H5N1 influenza and the implications for EuropeBMJ 2005; 331 doi: https://doi.org/10.1136/bmj.331.7514.413 (Published 18 August 2005) Cite this as: BMJ 2005;331:413
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EDITOR- As an anaesthetist I have been considering how I might protect myself if a 'flu pandemic heads my way. If it breaks out soon then I think it is obvious that we are not ready. Nabarro of the World Health Organisation has already admitted this.
The government has ordered 14.6 million doses of Oseltamivir (Tamilflu) but this order will only be complete in September 2006 and may well turn out to be useless because H5N1 has already shown resistance to this drug.
There will not be enough of it to prescribe prophylactically so people with 'flu will have to be tested for the type A strain before receiving it. It will be impossible to begin preparing a vaccine until the pandemic strain has revealed itself and then it will probably take in the region of six months. With modern air travel a pandemic could disseminate itself around the world in days.
Respirators and protective equipment are available in small quantities but in the presence of a highly infectious agent it may be necessary to protect oneself in such places as the hospital dining room. One cannot eat or drink with a respirator on! To take it off in order to feed oneself may negate putting it on in the first place.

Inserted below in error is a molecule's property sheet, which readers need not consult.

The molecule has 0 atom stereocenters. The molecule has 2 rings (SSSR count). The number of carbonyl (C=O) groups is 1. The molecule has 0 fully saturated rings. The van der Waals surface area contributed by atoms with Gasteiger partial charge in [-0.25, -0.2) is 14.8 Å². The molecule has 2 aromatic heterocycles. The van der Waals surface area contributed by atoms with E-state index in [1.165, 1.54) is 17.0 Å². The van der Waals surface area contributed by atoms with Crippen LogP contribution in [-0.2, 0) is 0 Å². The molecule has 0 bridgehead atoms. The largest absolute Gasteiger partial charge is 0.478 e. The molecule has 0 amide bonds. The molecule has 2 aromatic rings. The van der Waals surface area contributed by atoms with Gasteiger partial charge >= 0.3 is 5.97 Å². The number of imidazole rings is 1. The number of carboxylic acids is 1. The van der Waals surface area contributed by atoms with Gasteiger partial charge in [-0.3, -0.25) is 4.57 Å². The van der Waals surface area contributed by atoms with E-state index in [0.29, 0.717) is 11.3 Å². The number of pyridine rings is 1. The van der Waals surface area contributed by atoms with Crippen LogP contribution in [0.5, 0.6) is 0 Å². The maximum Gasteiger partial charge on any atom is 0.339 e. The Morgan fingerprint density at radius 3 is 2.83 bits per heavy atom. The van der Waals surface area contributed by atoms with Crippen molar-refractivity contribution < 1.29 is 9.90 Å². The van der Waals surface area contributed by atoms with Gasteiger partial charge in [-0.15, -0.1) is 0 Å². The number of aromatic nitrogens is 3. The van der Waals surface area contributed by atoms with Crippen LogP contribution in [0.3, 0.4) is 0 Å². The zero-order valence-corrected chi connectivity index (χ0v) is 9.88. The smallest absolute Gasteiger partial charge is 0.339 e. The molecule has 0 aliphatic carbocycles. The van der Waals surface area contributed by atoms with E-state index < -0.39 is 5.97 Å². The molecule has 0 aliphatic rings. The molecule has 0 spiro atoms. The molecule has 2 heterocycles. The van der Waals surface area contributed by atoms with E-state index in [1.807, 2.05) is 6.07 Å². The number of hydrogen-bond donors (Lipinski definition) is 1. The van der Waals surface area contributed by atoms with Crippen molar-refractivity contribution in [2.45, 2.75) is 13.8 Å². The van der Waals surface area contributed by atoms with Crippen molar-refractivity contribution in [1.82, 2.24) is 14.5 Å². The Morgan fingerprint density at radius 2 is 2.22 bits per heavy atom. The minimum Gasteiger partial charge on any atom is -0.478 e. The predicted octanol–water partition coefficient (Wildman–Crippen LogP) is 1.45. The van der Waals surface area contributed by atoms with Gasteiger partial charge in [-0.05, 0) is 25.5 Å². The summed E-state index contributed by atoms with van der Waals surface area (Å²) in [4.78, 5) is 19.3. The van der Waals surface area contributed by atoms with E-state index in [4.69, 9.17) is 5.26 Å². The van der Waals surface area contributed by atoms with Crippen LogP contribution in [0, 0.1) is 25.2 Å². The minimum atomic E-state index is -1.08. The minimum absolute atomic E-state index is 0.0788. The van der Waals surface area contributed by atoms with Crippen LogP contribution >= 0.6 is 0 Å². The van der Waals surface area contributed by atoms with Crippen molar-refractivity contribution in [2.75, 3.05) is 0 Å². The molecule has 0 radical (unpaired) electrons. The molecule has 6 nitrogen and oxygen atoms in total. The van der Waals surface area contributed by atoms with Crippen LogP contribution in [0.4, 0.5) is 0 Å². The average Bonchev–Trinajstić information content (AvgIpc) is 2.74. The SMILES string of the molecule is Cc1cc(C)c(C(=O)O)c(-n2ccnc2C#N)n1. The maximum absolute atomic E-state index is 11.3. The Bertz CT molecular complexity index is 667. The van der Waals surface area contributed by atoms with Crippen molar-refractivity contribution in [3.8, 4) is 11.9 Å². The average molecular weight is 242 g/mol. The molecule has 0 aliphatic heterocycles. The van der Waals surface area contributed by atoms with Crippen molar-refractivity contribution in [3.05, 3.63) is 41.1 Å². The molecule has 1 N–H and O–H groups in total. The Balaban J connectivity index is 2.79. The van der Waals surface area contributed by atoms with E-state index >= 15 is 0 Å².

A cuffed infant face mask (1512 from Intersurgical) fits well over the adult nose and it is fairly easy to achieve a good seal. One's eyes will need protecting and so goggles are necessary. I was able to trim the nasal flanges of a pair of Standard Safety Goggles from B&Q with a sharp kitchen knife and glue an infant mask in place using an electric glue gun. I sealed the gaps with silicone sealant. Into the mask plugs an anaesthetic circuit filter. I chose 1644 because it offers the least resistance to breathing. It was comfortable to wear and a single strap held everything in place. (See picture)